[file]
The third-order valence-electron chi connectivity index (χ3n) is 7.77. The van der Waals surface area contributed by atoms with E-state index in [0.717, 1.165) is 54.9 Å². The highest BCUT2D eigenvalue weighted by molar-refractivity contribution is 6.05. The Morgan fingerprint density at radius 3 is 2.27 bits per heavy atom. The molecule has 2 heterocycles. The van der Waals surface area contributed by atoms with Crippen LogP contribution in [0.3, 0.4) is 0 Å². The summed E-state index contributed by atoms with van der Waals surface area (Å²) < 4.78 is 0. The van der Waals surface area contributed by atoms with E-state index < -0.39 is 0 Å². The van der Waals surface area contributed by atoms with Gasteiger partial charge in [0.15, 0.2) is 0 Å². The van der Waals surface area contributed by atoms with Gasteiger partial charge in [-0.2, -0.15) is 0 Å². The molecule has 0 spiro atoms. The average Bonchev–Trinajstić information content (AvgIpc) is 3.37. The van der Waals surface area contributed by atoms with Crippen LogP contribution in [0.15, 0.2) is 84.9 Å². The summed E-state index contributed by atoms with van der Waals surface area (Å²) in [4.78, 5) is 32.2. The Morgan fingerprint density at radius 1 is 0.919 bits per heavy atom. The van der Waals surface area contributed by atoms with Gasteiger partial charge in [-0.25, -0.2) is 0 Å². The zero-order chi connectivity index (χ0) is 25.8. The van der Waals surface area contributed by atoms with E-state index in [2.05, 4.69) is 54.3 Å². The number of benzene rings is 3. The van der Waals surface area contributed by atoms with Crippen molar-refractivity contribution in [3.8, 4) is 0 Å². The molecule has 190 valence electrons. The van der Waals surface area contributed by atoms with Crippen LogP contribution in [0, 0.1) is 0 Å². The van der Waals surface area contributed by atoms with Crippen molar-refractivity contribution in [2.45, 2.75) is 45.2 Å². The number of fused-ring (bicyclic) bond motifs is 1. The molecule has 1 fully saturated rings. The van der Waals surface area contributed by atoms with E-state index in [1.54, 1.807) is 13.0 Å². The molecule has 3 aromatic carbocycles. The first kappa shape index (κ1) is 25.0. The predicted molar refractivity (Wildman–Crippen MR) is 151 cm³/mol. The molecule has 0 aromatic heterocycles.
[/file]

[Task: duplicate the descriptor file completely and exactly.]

The third-order valence-electron chi connectivity index (χ3n) is 7.77. The van der Waals surface area contributed by atoms with E-state index in [0.717, 1.165) is 54.9 Å². The highest BCUT2D eigenvalue weighted by molar-refractivity contribution is 6.05. The Morgan fingerprint density at radius 3 is 2.27 bits per heavy atom. The molecule has 2 heterocycles. The van der Waals surface area contributed by atoms with Crippen LogP contribution in [0.3, 0.4) is 0 Å². The summed E-state index contributed by atoms with van der Waals surface area (Å²) < 4.78 is 0. The van der Waals surface area contributed by atoms with E-state index < -0.39 is 0 Å². The van der Waals surface area contributed by atoms with Gasteiger partial charge in [0.15, 0.2) is 0 Å². The van der Waals surface area contributed by atoms with Gasteiger partial charge in [-0.2, -0.15) is 0 Å². The molecule has 0 spiro atoms. The average Bonchev–Trinajstić information content (AvgIpc) is 3.37. The van der Waals surface area contributed by atoms with Crippen LogP contribution in [0.15, 0.2) is 84.9 Å². The summed E-state index contributed by atoms with van der Waals surface area (Å²) in [4.78, 5) is 32.2. The Morgan fingerprint density at radius 1 is 0.919 bits per heavy atom. The van der Waals surface area contributed by atoms with Gasteiger partial charge in [-0.25, -0.2) is 0 Å². The zero-order chi connectivity index (χ0) is 25.8. The van der Waals surface area contributed by atoms with E-state index in [2.05, 4.69) is 54.3 Å². The number of benzene rings is 3. The van der Waals surface area contributed by atoms with Crippen molar-refractivity contribution in [3.8, 4) is 0 Å². The molecule has 190 valence electrons. The van der Waals surface area contributed by atoms with Crippen LogP contribution in [0, 0.1) is 0 Å². The van der Waals surface area contributed by atoms with Crippen molar-refractivity contribution in [2.45, 2.75) is 45.2 Å². The number of fused-ring (bicyclic) bond motifs is 1. The molecule has 1 fully saturated rings. The van der Waals surface area contributed by atoms with E-state index in [1.54, 1.807) is 13.0 Å². The molecule has 3 aromatic carbocycles. The first kappa shape index (κ1) is 25.0. The predicted molar refractivity (Wildman–Crippen MR) is 151 cm³/mol. The molecule has 0 aromatic heterocycles.